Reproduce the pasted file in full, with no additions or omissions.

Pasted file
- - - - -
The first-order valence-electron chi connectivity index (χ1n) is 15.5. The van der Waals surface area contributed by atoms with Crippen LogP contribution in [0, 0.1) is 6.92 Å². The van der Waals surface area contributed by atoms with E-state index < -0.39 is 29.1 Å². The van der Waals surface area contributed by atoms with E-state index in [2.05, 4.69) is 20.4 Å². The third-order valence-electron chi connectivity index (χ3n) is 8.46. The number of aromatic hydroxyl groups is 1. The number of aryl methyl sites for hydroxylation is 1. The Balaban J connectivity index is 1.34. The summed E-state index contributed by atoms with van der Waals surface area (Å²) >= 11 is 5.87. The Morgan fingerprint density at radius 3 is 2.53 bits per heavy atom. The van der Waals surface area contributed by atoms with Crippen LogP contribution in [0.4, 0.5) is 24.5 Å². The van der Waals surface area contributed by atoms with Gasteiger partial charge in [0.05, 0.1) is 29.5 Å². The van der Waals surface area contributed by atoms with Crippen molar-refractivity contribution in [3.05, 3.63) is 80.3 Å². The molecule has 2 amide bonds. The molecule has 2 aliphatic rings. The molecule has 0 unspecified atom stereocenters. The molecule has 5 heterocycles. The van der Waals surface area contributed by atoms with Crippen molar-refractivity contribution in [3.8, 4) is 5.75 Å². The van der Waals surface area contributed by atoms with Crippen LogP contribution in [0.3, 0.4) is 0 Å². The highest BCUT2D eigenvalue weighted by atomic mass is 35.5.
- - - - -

The first-order valence-electron chi connectivity index (χ1n) is 15.5. The van der Waals surface area contributed by atoms with Crippen LogP contribution in [0, 0.1) is 6.92 Å². The van der Waals surface area contributed by atoms with E-state index < -0.39 is 29.1 Å². The van der Waals surface area contributed by atoms with E-state index in [2.05, 4.69) is 20.4 Å². The third-order valence-electron chi connectivity index (χ3n) is 8.46. The number of aromatic hydroxyl groups is 1. The number of aryl methyl sites for hydroxylation is 1. The Balaban J connectivity index is 1.34. The summed E-state index contributed by atoms with van der Waals surface area (Å²) >= 11 is 5.87. The Morgan fingerprint density at radius 3 is 2.53 bits per heavy atom. The van der Waals surface area contributed by atoms with Crippen LogP contribution in [0.4, 0.5) is 24.5 Å². The van der Waals surface area contributed by atoms with Gasteiger partial charge in [0.05, 0.1) is 29.5 Å². The van der Waals surface area contributed by atoms with Crippen molar-refractivity contribution in [3.05, 3.63) is 80.3 Å². The molecule has 2 amide bonds. The molecule has 2 aliphatic rings. The molecule has 0 unspecified atom stereocenters. The molecule has 5 heterocycles. The van der Waals surface area contributed by atoms with Crippen molar-refractivity contribution in [3.8, 4) is 5.75 Å². The van der Waals surface area contributed by atoms with Crippen LogP contribution in [0.3, 0.4) is 0 Å². The highest BCUT2D eigenvalue weighted by atomic mass is 35.5.